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Rotation in West Texas Means Changing Cotton Varieties

Rotation to a West Texas farmer means occasionally changing cotton varieties, according to Dan Krieg, long time Texas Tech University crop physiology professor.

It's the only rotation that makes sense where rainfall and irrigation water can be as scarce as a gaggle of geese in Wink, Texas.

Krieg was part of a panel discussing the role of crop rotation in cotton production at the recent Beltwide Cotton Conferences in San Antonio, Texas.

Nearly 5 million acres of cotton are grown annually in the world's largest cotton patch, West Texas, where average rainfall ranges from a respectable 26 inches on the east side of the Rolling Plains to 16 inches on the west side of the High Plains.

Effective summer rainfall in the High Plains over the past half dozen years has averaged 15 inches from mid-April to October. Last season and 2002 even 15 inches would have seemed like Christmas in July.

“2003 was the second driest annual precipitation on record since 1911, only 8.3 inches,” said Krieg. “Some of you in this room get that much in one day.”

A huge ocean of water, the Ogallala Aquifer underlies West Texas, but it is deep, expensive to pump and diminishing, according to Krieg.

Regardless of whether the water is from wells or dribbles ever so miserly from the sky, cotton remains the best crop economically for West Texas farmers.

Krieg said cotton returns $35 to $40 per inch of water; corn $30 to $32; sorghum $16 to $18; wheat $10 to $12.

Peanuts top the list at $45 to $50, but potential is limited by water availability and high production costs, said Krieg.

Dryland cotton offers the greatest probability of giving a farmer a harvestable crop on both the High Plains (80 percent) and Rolling Plains (90 percent) than any other crop.

“Gross income and yield definitely favor cotton,” Krieg said.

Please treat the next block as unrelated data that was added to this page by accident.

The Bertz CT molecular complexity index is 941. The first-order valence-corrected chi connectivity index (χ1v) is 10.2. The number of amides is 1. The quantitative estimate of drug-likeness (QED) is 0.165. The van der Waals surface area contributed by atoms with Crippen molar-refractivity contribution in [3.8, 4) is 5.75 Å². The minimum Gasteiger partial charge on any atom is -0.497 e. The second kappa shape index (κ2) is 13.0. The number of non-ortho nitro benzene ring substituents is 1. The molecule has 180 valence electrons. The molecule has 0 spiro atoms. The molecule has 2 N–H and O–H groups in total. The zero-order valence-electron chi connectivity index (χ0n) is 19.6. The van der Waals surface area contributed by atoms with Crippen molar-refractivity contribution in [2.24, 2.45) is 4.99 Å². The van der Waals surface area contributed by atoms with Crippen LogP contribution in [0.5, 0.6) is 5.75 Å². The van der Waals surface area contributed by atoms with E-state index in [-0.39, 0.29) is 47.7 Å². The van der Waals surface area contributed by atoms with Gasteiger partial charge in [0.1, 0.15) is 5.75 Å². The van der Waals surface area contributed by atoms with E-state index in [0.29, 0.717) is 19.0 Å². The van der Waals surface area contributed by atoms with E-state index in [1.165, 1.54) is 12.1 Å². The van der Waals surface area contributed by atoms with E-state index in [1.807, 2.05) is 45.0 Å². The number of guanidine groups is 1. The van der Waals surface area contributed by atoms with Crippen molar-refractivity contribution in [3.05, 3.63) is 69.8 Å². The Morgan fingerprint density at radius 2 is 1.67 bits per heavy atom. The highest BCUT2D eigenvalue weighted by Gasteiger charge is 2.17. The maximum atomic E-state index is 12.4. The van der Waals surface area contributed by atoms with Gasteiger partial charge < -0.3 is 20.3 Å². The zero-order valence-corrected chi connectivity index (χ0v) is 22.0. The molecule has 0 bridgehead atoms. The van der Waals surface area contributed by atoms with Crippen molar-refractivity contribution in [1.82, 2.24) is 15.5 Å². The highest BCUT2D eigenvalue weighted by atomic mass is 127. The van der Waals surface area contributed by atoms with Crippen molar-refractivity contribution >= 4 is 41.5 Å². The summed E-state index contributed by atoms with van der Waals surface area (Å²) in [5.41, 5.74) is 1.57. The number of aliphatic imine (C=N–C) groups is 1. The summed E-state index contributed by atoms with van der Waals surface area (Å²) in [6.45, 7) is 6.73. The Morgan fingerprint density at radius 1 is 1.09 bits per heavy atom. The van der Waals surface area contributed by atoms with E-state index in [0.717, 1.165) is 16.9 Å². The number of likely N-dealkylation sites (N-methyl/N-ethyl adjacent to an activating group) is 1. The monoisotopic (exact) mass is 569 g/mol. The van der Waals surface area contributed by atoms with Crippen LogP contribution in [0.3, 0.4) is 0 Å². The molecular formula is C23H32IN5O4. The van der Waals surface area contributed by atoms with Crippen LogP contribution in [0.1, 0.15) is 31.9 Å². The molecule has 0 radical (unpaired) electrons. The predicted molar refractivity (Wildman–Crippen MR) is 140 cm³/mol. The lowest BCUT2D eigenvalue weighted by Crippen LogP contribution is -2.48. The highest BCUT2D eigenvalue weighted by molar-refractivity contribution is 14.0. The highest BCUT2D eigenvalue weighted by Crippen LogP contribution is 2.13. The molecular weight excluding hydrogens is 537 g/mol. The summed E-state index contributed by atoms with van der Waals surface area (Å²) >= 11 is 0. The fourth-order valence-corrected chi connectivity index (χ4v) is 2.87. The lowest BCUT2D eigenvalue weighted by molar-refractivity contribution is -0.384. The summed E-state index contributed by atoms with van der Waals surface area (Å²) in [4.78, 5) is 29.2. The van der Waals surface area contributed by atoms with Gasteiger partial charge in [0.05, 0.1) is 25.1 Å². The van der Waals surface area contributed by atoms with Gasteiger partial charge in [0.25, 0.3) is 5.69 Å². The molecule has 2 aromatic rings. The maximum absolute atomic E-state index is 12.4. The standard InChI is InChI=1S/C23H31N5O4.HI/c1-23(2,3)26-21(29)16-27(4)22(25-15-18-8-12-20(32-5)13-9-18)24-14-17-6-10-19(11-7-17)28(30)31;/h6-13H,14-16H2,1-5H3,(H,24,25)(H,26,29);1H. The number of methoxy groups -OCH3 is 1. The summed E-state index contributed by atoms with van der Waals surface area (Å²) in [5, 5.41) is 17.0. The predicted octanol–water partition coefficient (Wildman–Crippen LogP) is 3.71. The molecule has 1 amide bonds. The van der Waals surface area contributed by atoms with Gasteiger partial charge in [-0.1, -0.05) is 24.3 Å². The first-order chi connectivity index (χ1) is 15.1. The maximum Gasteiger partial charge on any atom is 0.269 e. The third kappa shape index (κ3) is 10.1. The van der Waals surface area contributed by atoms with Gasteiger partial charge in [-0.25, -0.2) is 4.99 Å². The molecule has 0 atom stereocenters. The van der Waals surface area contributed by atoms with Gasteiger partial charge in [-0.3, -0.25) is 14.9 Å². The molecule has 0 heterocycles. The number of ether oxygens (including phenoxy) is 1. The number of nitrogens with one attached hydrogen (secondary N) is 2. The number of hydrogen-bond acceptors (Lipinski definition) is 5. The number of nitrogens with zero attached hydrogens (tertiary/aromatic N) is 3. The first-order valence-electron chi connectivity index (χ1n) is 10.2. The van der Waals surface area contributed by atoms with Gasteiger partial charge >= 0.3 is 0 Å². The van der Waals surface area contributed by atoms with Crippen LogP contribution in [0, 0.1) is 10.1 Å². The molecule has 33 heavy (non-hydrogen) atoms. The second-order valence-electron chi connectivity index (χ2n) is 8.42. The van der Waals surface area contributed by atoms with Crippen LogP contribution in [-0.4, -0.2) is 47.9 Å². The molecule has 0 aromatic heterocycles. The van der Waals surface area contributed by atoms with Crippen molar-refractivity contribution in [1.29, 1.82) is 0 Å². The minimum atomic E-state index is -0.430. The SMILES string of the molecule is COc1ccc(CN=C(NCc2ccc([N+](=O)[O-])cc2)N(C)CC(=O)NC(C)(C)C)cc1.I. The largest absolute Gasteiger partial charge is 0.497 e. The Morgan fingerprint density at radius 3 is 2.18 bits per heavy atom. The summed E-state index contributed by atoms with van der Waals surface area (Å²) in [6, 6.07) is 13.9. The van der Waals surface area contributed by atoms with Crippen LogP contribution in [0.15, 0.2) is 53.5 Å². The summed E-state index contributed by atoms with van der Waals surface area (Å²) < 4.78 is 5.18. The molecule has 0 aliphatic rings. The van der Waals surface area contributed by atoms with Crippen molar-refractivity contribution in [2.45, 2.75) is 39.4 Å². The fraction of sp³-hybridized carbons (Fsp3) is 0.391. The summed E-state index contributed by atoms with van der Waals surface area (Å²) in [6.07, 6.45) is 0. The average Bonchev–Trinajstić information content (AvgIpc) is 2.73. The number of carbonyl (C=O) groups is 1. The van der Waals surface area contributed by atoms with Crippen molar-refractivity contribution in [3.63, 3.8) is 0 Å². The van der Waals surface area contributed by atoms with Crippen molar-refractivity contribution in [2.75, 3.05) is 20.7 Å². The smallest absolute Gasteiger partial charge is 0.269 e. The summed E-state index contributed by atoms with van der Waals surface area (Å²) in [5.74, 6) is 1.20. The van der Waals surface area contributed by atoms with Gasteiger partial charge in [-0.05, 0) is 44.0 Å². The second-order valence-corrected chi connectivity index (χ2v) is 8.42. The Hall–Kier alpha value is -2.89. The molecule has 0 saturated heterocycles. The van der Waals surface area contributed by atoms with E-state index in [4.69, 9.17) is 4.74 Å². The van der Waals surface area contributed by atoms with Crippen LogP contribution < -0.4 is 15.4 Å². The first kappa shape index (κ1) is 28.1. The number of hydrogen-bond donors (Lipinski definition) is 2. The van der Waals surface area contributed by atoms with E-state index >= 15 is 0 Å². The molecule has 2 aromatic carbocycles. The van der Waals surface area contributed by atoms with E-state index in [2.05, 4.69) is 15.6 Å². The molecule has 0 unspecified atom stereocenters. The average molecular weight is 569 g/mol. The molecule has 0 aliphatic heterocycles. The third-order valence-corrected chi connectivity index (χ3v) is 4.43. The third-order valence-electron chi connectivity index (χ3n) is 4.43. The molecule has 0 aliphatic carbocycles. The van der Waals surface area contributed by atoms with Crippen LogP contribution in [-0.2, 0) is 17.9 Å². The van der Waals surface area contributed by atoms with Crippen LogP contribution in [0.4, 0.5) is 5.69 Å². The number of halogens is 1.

One area where farmers follow a rotation system with a crop other than cotton is on lands in the Southern High Plains designed as highly erodible land (HEL). There growers must have a high residue crop on a certain percentage of their land to participate in the federal farm program.

This area's dryland cotton is largely planted in a 2×1 skip-row pattern, said Krieg.

A grower can use 33 percent of the land area in the blank row for grain sorghum and get both agronomic and economic benefits and still be eligible for the farm program.

This concept has been evaluated for a decade. The solid-planted cotton-sorghum system produced 90 percent of the cotton yield compared to continuous skip-row cotton.

“The bottom-line for the cotton-sorghum system was just slightly greater than the continuous skip-row cotton system,” said Krieg. The only real benefit was complying with HEL requirements and getting farm program benefits.

About 50 percent of the High Plains's cotton is irrigated. Dryland cotton is predominant in the Rolling Plains.

Where irrigation water is available, Krieg said continuous cotton, grown with modern, highly efficient water application systems uses the limited resource with the greatest efficiency. It is the most profitable production system available, he said.

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